The Firms

December 14, 2011 5:57 PM

Much Ado About Mergers, But Closures Also a Part of 2011

Posted by Brian Baxter

Correction, 1/12/12, 12:30 p.m. EST: The original version of this story incorrectly characterized the status of The Law Office of David Stern. Though it closed its foreclosure practice in 2011, the firm remains operational. The article has been revised to include the correct information. We regret the error.

Merger mania in the legal industry continued this week with two more firms announcing acquisitions.

Duane Morris picked up Pittsburgh-based lobbying shop GSP Consulting to bolster its government affairs arm, while Washington, D.C.'s Van Ness Feldman merged with Seattle’s GordonDerr to create a 116-lawyer firm with offices in the two cities, according to reports by sibling publication The National Law Journal’s Blog of Legal Times.

Coming on the heels of Arnold & Porter's merger with Howard Rice and Bryan Cave’s tie-up with Holme Roberts & Owen, it's easy to think of 2011 as yet another chapter in a long trend of regional firm consolidation.

While that may be true, the year has also seen its share of law firm failures. This week alone, two firms—one in the United States, the other in Italy—announced they would dissolve, while the merger plans for two of India's oldest law firms appear doomed.

Atlanta-based construction law firm Shapiro Fussell Wedge & Martin disbanded this week after four decades of practice when two name partners joined Baker, Donelson, Bearman, Caldwell & Berkowitz as senior counsel, according to sibling publication the Daily Report. The defections to Baker Donelson came about a month after a group of five Shapior Fussell lawyers, including name partner Robert Wedge, joined the Atlanta office of North Carolina firm Smith Moore Leatherwood, leaving Shapiro Fussell with just eight lawyers.

Overseas, meanwhile, partners at 60-lawyer Italian firm Grimaldi e Associati have voted to disband at the end of the month, according to U.K. publication Legal Week. The firm took a serious hit in November when former corporate chief Roberto Cappelli and a team of associates left to join leading Italian rival Gianni, Origoni, Grippo & Partners, which announced it would add Cappelli's name to its moniker. Grimaldi's dissolution comes nine years after it was reconstituted by five senior Italian lawyers who left the local offices of former merger partner Clifford Chance.

In India, two of the subcontinent's oldest firms are battling it out in a Bombay high court over a 2006 merger agreement that appears to have collapsed. Legally India reports that efforts to salvage FoxMandal Little have failed, with FoxMandal managing partner Som Mandal filing a criminal petition against the management of Little & Co. for canceling a memorandum of understanding that was the basis of a 2006 merger between both firms. Bar & Bench has a timeline for the dispute, which involves who would own the equity in the combined firm, as well as payments to its lawyers, according to The Financial Express of India.

The latest law firm closures add to a 2011 casualty list that is already fairly substantial. The departed include:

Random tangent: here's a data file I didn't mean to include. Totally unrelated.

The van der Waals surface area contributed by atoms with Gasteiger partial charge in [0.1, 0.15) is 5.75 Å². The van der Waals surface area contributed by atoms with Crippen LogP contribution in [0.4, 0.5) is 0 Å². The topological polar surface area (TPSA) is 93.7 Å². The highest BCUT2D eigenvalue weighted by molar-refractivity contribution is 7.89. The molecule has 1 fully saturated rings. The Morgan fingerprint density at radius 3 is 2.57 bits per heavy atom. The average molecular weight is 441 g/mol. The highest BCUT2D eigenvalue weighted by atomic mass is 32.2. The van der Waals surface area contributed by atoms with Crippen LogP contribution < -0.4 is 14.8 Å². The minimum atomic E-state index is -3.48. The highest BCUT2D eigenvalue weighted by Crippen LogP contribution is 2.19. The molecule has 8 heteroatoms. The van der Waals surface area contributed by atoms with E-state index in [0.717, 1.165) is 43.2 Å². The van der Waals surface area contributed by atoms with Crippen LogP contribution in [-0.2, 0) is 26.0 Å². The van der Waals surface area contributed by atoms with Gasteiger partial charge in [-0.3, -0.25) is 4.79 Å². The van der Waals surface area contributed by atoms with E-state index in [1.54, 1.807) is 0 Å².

•New York foreclosure firm Steven J. Baum P.C., which last month announced mass layoffs and the shuttering of its operations, according to sibling publication the New York Law Journal. Baum’s decision to disband came after recent decisions by Fannie Mae and Freddie Mac to cease referring new cases to the firm, as well as the publication by The New York Times of embarrassing photos of firm employees posing as homeless people at a 2010 Halloween party. (Baum himself was less than pleased with the Times’s coverage.)

•Another embattled foreclosure practice that closed this year was the one headed by so-called foreclosure king David Stern of Plantation, Florida. After the Stern firm shuttered its foreclosure practice in March, The Am Law Daily estimated that at its height, the firm enjoyed profits on par with those racked up by some members of The Am Law 200. (As of early January, the firm remains operational and employs a small staff.)

•Elsewhere in Florida, the state's ongoing economic malaise contributed to the collapse of at least two firms, one of which, Ruden McClosky, entered Chapter 11 proceedings to salvage a bankruptcy sale last month to Fort Lauderdale-based Greenspoon Marder.

•Also in the Sunshine State, Yoss LLP, once the nation's largest minority-owned law firm, announced in March that it was folding after a series of office closings and financing problems prompted by the suspension of cofounder Henry Adorno's law license.

•In Los Angeles, 30-lawyer Silver & Freedman announced last month that it would dissolve in March 2012 after 36 years serving clients, with attorneys in its major practice areas opting to join other firms.

•And in June, we reported on the dissolution of Denver's Isaacson Rosenbaum, a firm with a 50-year history that saw its head count drop to less than 35 lawyers ahead of its collapse.

•Finally no tally of 2011's dead law firms would be complete without a mention of the largest of them all: the one-time Am Law 100 shop known as Howrey.

Of course, even dead firms can have an afterlife. Consider Heller Ehrman, which, as sibling publication The Recorder reported Wednesday, continues to pursue adversary proceedings against other firms that it claims poached its partners until its bitter end more than three years ago.

Make a comment

Comments (0)
Save & Share: Facebook | Del.ic.ious | | Email |

Reprints & Permissions


Report offensive comments to The Am Law Daily.

The comments to this entry are closed.

By: TwitterButtons.com

[email protected]

From the Newswire

Sign up to receive Legal Blog Watch by email
View a Sample